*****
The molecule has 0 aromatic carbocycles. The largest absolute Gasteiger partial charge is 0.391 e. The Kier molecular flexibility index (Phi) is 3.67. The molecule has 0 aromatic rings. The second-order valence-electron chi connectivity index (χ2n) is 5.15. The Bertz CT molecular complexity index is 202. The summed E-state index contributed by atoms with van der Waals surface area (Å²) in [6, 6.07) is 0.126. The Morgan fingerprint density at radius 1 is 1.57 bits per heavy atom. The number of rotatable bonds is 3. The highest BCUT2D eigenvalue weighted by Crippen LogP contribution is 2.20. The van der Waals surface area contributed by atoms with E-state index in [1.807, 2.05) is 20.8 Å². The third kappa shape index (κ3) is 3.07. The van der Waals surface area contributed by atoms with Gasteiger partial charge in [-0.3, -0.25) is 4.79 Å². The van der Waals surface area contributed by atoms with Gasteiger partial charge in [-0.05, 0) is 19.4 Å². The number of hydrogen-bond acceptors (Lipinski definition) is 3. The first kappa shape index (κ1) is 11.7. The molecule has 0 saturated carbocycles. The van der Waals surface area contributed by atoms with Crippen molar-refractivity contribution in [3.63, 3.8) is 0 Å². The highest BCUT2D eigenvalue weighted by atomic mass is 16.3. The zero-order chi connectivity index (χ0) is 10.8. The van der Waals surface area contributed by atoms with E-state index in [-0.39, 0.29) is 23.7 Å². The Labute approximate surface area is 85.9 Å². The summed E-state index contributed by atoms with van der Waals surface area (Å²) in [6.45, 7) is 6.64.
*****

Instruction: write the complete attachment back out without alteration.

The molecule has 0 aromatic carbocycles. The largest absolute Gasteiger partial charge is 0.391 e. The Kier molecular flexibility index (Phi) is 3.67. The molecule has 0 aromatic rings. The second-order valence-electron chi connectivity index (χ2n) is 5.15. The Bertz CT molecular complexity index is 202. The summed E-state index contributed by atoms with van der Waals surface area (Å²) in [6, 6.07) is 0.126. The Morgan fingerprint density at radius 1 is 1.57 bits per heavy atom. The number of rotatable bonds is 3. The highest BCUT2D eigenvalue weighted by Crippen LogP contribution is 2.20. The van der Waals surface area contributed by atoms with E-state index in [1.807, 2.05) is 20.8 Å². The third kappa shape index (κ3) is 3.07. The van der Waals surface area contributed by atoms with Gasteiger partial charge in [-0.3, -0.25) is 4.79 Å². The van der Waals surface area contributed by atoms with Gasteiger partial charge in [-0.05, 0) is 19.4 Å². The number of hydrogen-bond acceptors (Lipinski definition) is 3. The first kappa shape index (κ1) is 11.7. The molecule has 0 saturated carbocycles. The van der Waals surface area contributed by atoms with Crippen molar-refractivity contribution in [3.63, 3.8) is 0 Å². The highest BCUT2D eigenvalue weighted by atomic mass is 16.3. The zero-order chi connectivity index (χ0) is 10.8. The van der Waals surface area contributed by atoms with E-state index in [-0.39, 0.29) is 23.7 Å². The Labute approximate surface area is 85.9 Å². The summed E-state index contributed by atoms with van der Waals surface area (Å²) in [6.45, 7) is 6.64.